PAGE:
USD/CAD Outlook – January 11-15
Canadian Dollar Forecast

USD/CAD Outlook – January 11-15

Looking for the latest outlook for this week? Check the full section: Canadian Dollar Forecast

The Canadian dollar enjoyed the American NFP, and USD/CAD traded lower. The upcoming week is mostly about housing sector numbers that helped the loonie in the past. Here’s an outlook for the upcoming events in Canada, and an updated technical analysis for USD/CAD, now that’s it out of the range.

USD/CAD chart with support and resistance lines marked on it. Click to enlarge:

USD/CAD Forecast

Canadian employment figures were a disappointment but not too bad. Canada saw a small loss of jobs last month. This hurt the loonie but only temporarily. Let’s start:

  1. Housing Starts: Published on Monday at 13:15 GMT. The first of two important housing sector figures has posted steady and expected growth in recent months, reaching 159K, the highest in almost a year. It’s expected to rise a bit higher this time to 161K.
  2. Building Permits: Published on Monday at 13:30 GMT. Only 15 minutes later, the second housing figure is published. Here it’s a different story. Canadian building permits shot up by 18% (!) last month, pushing the Canadian dollar higher. After three months of rises, a drop in permits is predicted – 1.1%, and probably won’t hurt the loonie after the huge leap last month.
  3. BOC Business Outlook Survey: Published on Monday at 15:30 GMT. The Bank of Canada surveys 100 leading businesses and asks them about the current economic conditions. There is no bottom-line score for this report, but rather a general notion. The report comes ahead of the rate decision next week. If the report is good, a possible change in policy can be predicted, now that inflation is somewhat higher.
  4. Timothy Lane speaks: BOC Deputy Governor Timothy Lane will begin speaking at 19:20 GMT. As inflation is rising in Canada, the central bank might adjust its schedule. Lane is Mark Carney’s deputy, and he can indicate a tighter schedule for tightening the rates – earlier than the end of Q2, which is the timing proposed in the recent rate decisions. In his speech, he’ll probably also speak about the housing sector.
  5. Trade Balance: Published on Tuesday at 13:30 GMT. Last month marked a change for Canada: the deficit that Canada was in for 6 months was replaced with a surplus. Although 0.4 billion is a small surplus, it stands out against the American deficit, which is growing. Also this week, a double-feature release is expected: American trade balance will be released at the exact same time. The Canadian surplus is predicted to rise to 0.9 billion.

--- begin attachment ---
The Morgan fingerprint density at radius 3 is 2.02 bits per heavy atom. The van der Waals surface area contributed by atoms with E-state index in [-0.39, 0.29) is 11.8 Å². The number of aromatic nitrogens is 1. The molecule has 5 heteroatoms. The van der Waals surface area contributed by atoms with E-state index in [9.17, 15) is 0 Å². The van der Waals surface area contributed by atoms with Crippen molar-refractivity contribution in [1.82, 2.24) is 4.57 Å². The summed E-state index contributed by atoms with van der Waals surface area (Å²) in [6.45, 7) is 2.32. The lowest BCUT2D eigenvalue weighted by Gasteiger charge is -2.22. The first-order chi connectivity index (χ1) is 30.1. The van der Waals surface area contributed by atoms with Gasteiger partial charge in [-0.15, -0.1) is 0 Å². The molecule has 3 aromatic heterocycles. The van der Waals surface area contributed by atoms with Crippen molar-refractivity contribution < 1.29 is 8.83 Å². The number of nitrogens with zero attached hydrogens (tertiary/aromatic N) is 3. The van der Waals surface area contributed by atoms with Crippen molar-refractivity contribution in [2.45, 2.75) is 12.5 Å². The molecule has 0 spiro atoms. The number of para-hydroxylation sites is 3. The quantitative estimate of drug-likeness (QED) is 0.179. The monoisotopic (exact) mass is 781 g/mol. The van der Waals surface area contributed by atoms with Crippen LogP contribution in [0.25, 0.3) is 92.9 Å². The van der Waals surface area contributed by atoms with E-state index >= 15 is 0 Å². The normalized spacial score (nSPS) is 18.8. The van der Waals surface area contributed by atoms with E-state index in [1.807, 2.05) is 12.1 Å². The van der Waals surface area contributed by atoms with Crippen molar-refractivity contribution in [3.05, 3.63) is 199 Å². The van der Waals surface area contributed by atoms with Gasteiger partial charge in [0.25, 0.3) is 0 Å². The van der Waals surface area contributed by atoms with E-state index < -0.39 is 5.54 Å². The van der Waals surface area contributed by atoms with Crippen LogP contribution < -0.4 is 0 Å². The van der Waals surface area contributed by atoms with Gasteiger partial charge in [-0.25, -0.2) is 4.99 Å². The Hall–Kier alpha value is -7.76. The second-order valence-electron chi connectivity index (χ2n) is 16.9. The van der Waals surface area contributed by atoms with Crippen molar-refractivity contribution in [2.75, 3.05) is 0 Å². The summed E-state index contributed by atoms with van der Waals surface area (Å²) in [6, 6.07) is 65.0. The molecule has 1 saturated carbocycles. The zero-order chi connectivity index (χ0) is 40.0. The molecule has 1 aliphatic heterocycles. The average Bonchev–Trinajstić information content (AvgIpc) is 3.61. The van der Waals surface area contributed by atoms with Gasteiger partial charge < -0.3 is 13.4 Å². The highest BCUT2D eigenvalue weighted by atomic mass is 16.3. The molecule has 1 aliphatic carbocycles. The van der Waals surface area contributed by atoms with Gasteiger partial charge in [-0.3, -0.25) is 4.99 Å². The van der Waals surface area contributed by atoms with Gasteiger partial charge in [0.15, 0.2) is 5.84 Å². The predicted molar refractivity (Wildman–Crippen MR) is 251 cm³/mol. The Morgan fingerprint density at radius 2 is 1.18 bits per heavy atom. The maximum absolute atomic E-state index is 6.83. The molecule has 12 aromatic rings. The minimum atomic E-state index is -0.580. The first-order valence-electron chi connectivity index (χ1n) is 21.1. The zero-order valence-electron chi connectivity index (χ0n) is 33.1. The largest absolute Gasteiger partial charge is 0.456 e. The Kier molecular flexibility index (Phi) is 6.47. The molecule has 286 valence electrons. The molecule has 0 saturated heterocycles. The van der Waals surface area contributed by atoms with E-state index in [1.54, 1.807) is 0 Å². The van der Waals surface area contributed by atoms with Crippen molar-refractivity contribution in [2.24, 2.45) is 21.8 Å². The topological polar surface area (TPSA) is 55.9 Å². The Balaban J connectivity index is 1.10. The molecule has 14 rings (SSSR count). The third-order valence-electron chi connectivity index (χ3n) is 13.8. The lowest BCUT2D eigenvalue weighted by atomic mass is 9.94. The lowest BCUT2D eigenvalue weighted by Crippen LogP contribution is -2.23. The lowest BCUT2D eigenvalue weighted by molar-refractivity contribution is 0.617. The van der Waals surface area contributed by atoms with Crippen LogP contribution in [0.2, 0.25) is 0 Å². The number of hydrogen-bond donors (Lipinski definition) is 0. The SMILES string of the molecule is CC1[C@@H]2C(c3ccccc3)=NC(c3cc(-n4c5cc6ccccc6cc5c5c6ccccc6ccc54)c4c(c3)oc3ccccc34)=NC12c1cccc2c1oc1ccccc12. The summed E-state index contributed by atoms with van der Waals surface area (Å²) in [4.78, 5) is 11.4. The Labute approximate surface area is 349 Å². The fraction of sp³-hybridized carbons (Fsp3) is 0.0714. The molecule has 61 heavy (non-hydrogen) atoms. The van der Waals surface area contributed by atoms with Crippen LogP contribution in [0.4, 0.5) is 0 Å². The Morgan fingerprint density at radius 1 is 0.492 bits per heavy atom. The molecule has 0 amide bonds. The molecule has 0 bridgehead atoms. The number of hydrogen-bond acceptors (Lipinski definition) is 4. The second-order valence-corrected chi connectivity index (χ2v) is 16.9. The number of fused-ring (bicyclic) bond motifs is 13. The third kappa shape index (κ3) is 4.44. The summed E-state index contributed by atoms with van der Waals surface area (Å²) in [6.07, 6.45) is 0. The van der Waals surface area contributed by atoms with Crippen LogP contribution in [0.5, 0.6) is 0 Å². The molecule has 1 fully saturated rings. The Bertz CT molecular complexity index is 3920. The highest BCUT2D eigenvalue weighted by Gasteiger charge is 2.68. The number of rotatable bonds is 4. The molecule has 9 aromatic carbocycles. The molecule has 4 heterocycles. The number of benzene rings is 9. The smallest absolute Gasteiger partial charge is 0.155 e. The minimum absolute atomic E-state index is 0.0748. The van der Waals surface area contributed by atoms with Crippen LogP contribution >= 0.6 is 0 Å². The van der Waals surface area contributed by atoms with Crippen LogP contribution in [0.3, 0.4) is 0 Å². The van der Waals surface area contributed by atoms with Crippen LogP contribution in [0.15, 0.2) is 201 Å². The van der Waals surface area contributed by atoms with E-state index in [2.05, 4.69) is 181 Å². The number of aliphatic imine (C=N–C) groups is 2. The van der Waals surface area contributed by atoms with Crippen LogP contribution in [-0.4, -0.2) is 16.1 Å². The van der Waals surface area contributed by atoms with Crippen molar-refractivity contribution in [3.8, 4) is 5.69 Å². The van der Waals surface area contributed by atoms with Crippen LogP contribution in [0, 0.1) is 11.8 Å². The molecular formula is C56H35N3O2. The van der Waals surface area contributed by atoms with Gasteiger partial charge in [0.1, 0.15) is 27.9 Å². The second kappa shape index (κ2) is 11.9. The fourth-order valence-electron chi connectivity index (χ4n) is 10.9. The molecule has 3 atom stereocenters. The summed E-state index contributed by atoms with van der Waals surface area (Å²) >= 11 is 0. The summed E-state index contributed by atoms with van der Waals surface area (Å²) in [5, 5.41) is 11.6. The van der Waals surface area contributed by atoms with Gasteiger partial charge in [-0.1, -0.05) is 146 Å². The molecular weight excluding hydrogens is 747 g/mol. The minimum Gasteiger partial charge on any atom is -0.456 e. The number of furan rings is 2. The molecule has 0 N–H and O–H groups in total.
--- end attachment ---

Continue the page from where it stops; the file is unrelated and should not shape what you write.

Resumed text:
6. NHPI: Published on Tuesday at 13:30 GMT, and overshadowed by the trade balance release at the same time. The last housing sector figure for this week relates to prices. The New Housing Price Index posted steady rises in the past four months, with a 0.3% rise last month. A similar rise is predicted this time.

USD/CAD Technical Analysis

The Canadian dollar began the week by securing the break below 1.04. It later continued lower and traded between 1.0292 and 1.0383, closing the week at 1.0297 – which is a strong sign.

The range of 1.04 to 1.0750 was finally broken – to the downside. The lines haven’t been changed from last week’s outlook, only the role of 1.04: 1.04 changes its role from a support line to a resistance line. Further above, 1.0750 continues to serve as a resistance line – the upper border of the range.

Further above, 1.0850 was a peak before the loonie got into the range. Even higher, 1.1130 was tested several times as a resistance line.

Looking down, 1.0205 was the 2009 low and now serves as a strong support line. The ultimate support line is parity. USD/CAD was last seen in July 2008, and isn’t far anymore.

My sentiment turned bearish on USD/CAD

After a long time of neutral sentiment, the solid Canadian figures, high price of oil and the break of the 1.04 line convince me that the direction is down – despite the small loss in jobs.

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Yohay Elam

Yohay Elam

Yohay Elam: Founder, Writer and Editor I have been into forex trading for over 5 years, and I share the experience that I have and the knowledge that I've accumulated. After taking a short course about forex. Like many forex traders, I've earned a significant share of my knowledge the hard way. Macroeconomics, the impact of news on the ever-moving currency markets and trading psychology have always fascinated me. Before founding Forex Crunch, I've worked as a programmer in various hi-tech companies. I have a B. Sc. in Computer Science from Ben Gurion University. Given this background, forex software has a relatively bigger share in the posts.